What Westchester Needs To Know About Their Police Force

White Plains Public Safety Commissioner David Chong’s views on policing and working with, and serving the community.

With all the negative press police have received nationally, it’s reasonable to think White Plains Public Safety Commissioner David Chong would be discouraged. Heading up White Plains’ largest department, Chong has the city’s police—the eighth largest police department in New York State—fire, EMS, and 911 services reporting to him. But his decorated history with the NYPD has prepared him well. (Chong previously served as undercover detective, sergeant, detective sergeant, lieutenant, and lieutenant detective commander in units such as the narcotics, organized crime investigations, and homicide squad during his time in the NYPD.) While the 36-year veteran declined to comment on recent high-profile incidents (including  the Michael Brown and Eric Garner cases, and the 2011 Kenneth Chamberlain shooting in White Plains), he shares his thoughts on what the public should know about police work.

White Plains Public Safety Commissioner David Chong

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Police aren’t strictly law enforcers.

“The enforcement of law is actually a small part of what we do; we’re all-around service providers. That includes enforcing the law, but most of it is truly non-law- enforcement related: helping at accidents, finding lost people, taking reports. When we are enforcing the law, it’s because we were called about an incident or were made concerned by the public that criminal activity was taking place.”

Citizen outreach is critical.

“We have a citizens’ police academy in which citizens act in scenarios common to police calls, so they can experience firsthand the variety of what officers deal with every day. I have a citizen’s advisory board that meets with us quarterly and represents people from all over the city.”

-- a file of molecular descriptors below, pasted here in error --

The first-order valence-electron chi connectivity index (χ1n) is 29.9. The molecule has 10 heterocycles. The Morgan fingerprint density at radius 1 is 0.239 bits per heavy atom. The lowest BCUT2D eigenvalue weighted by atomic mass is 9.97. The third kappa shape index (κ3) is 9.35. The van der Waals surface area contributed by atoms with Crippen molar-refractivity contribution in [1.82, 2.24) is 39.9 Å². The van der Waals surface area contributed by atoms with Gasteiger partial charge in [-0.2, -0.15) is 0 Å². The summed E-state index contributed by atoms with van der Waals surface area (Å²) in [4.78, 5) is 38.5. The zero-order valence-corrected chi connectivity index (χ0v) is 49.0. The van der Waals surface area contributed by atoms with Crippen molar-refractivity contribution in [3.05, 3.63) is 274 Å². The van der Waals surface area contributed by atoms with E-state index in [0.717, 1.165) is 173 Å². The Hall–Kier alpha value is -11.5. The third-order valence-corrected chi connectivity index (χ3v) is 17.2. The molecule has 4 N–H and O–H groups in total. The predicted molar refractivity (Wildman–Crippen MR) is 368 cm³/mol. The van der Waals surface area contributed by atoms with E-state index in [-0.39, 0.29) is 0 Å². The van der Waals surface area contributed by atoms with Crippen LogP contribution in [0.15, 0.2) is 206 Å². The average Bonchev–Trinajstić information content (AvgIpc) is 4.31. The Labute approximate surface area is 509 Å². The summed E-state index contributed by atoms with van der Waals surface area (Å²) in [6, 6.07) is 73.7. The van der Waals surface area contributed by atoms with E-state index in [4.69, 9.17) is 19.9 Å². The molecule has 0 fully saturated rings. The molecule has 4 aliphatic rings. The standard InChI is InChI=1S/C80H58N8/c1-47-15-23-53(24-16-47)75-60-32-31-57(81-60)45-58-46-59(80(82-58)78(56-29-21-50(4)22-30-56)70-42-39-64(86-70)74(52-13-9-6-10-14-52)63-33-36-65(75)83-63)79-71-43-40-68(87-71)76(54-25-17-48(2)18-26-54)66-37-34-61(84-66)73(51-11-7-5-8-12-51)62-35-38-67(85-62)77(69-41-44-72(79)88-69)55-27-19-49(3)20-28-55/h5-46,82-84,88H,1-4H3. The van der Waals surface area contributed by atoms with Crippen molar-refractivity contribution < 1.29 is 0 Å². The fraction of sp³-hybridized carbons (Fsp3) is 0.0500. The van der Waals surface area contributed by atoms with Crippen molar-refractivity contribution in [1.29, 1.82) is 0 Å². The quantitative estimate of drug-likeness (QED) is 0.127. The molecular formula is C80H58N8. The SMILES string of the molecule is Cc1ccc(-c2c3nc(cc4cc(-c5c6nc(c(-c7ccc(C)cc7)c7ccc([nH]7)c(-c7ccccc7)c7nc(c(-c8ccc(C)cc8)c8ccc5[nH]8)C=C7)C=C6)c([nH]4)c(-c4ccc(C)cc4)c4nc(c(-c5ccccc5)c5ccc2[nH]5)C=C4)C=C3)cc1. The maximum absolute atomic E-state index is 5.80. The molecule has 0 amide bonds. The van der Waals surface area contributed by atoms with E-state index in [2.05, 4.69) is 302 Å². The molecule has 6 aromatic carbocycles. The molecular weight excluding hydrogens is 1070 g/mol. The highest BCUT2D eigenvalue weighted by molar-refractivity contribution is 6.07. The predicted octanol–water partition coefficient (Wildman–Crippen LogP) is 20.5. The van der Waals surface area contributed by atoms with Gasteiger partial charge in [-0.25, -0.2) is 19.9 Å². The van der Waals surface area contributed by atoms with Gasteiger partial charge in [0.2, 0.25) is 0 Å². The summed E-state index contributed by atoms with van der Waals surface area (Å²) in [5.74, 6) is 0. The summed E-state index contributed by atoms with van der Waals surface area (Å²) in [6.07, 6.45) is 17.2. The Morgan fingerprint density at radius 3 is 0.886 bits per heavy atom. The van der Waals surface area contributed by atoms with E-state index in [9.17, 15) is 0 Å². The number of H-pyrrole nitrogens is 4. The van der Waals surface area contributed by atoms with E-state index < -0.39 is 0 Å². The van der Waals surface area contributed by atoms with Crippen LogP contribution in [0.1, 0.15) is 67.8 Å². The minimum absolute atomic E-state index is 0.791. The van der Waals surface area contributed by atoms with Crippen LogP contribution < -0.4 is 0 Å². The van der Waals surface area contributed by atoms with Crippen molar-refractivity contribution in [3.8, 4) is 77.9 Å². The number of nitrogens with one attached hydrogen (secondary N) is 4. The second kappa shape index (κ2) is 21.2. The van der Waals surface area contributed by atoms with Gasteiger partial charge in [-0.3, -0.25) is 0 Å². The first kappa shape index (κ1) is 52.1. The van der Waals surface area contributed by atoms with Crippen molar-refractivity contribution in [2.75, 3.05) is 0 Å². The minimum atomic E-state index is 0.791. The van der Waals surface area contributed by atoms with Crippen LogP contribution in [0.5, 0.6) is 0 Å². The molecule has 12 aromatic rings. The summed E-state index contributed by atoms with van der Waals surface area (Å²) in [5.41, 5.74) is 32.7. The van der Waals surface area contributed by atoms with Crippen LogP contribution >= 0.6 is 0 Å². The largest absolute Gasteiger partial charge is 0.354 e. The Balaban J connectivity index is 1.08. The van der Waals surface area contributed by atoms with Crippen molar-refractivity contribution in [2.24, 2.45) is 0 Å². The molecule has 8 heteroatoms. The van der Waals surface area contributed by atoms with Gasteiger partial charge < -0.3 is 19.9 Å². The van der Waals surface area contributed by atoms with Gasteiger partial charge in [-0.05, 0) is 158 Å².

Problems with policing are taken as learning opportunities.

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“Any time an incident occurs and a life is taken, it’s tragic; and we look internally at ourselves—even if we have nothing to do with it—to see if there’s any possibility of avoiding it in the future. Officers engage hundreds of thousands of people a year just in [White Plains], and if you think of all the engagements that officers have with people and take the one or two cases that are broadcast or turn tragic, it really is a very minute percentage of our daily engagements with our citizens.” 

The police are here to serve.

“The best way we serve the public is to have the public on our side, and the best way to do that is to communicate. Most people who come into this profession come from noble causes. But certainly when [people] protest, we hear it from the very top.” 

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